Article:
Under the Insolvency and Bankruptcy Code, 2016 (IBC), the National Company Law Appellate Tribunal (NCLAT), very recently passed a judgement upholding the order passed by the National Company Law Tribunal, Mumbai Bench (NCLT), which admitted the application for initiation of the corporate insolvency resolution process by a financial creditor against the corporate debtor despite the fact that the limitation period for making a claim on the debt had expired. The corporate debtor appealed against the judgement of NCLAT to the Supreme Court. The Supreme Court passed an order dismissing the appeal on the ground of having no merit and keeping the question of law open as to whether Limitation Act applied to the present case.


  • Urban Infrastructure Trustees Limited (Financial Creditor) had subscribed to debentures of Neelkanth Township and Construction Private Limited (Corporate Debtor) which were redeemable in 2011, 2012 and 2013 respectively. These debentures were not redeemed within the time period for redemption. The Financial Creditor then made an application to the NCLT to initiate the corporate insolvency resolution process against the Corporate Debtor. The application made by the Financial Creditor was not within the limitation period for such claims. The NCLT had admitted the said application commencing the insolvency proceedings against the Corporate Debtor.
  • Thereafter the Corporate Debtor preferred an appeal to NCLAT against the NCLT order admitting the application, inter alia, on the ground that the debt was barred by limitation as the debt claimed related to the years 2011, 2012 and 2013.
  • The NCLAT held that there is no provision in the IBC which makes the Limitation Act, 1963 (Limitation Act) applicable to IBC. The NCLAT further held that if there is a debt which includes interest and there is a default of debt having continuous course of action, then the Limitation Act shall not apply.
  • Thereafter, the Supreme Court confirmed the order passed by the NCLAT, however leaving the question open as to whether the Limitation Act applied to proceedings under the IBC.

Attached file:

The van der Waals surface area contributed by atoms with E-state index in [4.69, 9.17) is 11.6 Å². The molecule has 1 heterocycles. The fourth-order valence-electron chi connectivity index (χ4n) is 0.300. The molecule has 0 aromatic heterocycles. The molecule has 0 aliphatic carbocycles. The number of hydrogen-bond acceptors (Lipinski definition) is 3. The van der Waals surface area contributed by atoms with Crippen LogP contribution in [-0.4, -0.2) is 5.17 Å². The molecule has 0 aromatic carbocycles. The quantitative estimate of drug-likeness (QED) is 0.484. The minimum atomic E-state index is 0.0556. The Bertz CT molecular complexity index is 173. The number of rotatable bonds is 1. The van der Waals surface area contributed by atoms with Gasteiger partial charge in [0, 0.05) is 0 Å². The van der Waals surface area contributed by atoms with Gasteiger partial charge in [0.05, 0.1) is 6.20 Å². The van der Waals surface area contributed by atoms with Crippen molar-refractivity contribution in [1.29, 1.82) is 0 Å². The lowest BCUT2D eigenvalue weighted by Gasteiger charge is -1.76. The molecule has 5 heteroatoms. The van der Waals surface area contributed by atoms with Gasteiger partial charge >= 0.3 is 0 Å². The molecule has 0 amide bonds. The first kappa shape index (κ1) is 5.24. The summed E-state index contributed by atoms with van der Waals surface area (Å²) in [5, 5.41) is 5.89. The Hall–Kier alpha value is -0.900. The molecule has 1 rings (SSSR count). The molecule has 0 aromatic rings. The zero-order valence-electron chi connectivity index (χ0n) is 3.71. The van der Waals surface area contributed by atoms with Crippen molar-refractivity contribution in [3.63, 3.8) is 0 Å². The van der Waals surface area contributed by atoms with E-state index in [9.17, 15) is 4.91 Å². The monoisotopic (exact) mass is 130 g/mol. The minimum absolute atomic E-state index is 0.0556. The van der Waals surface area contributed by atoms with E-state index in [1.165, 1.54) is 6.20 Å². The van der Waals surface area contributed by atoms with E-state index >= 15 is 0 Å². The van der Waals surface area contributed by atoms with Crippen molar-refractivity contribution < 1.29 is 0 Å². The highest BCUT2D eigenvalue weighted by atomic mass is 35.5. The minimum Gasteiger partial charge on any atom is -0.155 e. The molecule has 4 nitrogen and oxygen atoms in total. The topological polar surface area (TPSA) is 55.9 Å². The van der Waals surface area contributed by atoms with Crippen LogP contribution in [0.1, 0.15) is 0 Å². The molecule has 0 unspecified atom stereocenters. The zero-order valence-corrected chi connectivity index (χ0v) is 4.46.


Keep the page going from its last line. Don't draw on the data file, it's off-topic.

• The order passed by the Supreme Court in the aforesaid case has created considerable ambiguity on the application of the Limitation Act to proceedings initiated under the IBC.
  • It is to be noted that there are several orders passed by different benches of NCLT, such as in M/S Deem Roll-Tech Limited, Western Refrigeration Pvt Ltd etc, rejecting applications for initiation of the corporate insolvency resolution process on the ground of the debt being barred by limitation. Under the said orders, the NCLT had held that the IBC had amended various sections of the Companies Act 2013 (Companies Act), but Section 433 of the Companies Act has not been amended. Therefore, section 433 of the Companies Act, which makes the Limitation Act applicable to proceedings before the NCLT and NCLAT remains effective. Under these orders, it was further held that under Section 424 of the Companies Act, the NCLT and NCLAT shall be guided by the principles of natural justice, subject to other provisions of the Companies Act. These decisions seem to have been ignored by the NCLAT when it concluded that the Limitation Act would not apply to proceedings under the IBC.


The aforesaid order passed by the Supreme Court is rather ambiguous on the applicability of the Limitation Act to insolvency proceedings in the future as it has kept the question of law open in respect of the present case. It is difficult to understand how the decision of the NCLAT was upheld by the Supreme Court without deciding the main question in the case which was whether the Limitation Act would apply to proceedings under the IBC. It seems implied that the Limitation Act would not apply to insolvency proceedings under the IBC since the order of the NCLAT could not have been upheld otherwise, although the Supreme Court has specifically kept the question open thereby creating considerable confusion. It is hoped that this issue will be clarified soon.

This update was released on 28 August 2017.

The content of this article is intended to provide a general guide to the subject matter. Specialist advice should be sought about your specific circumstances.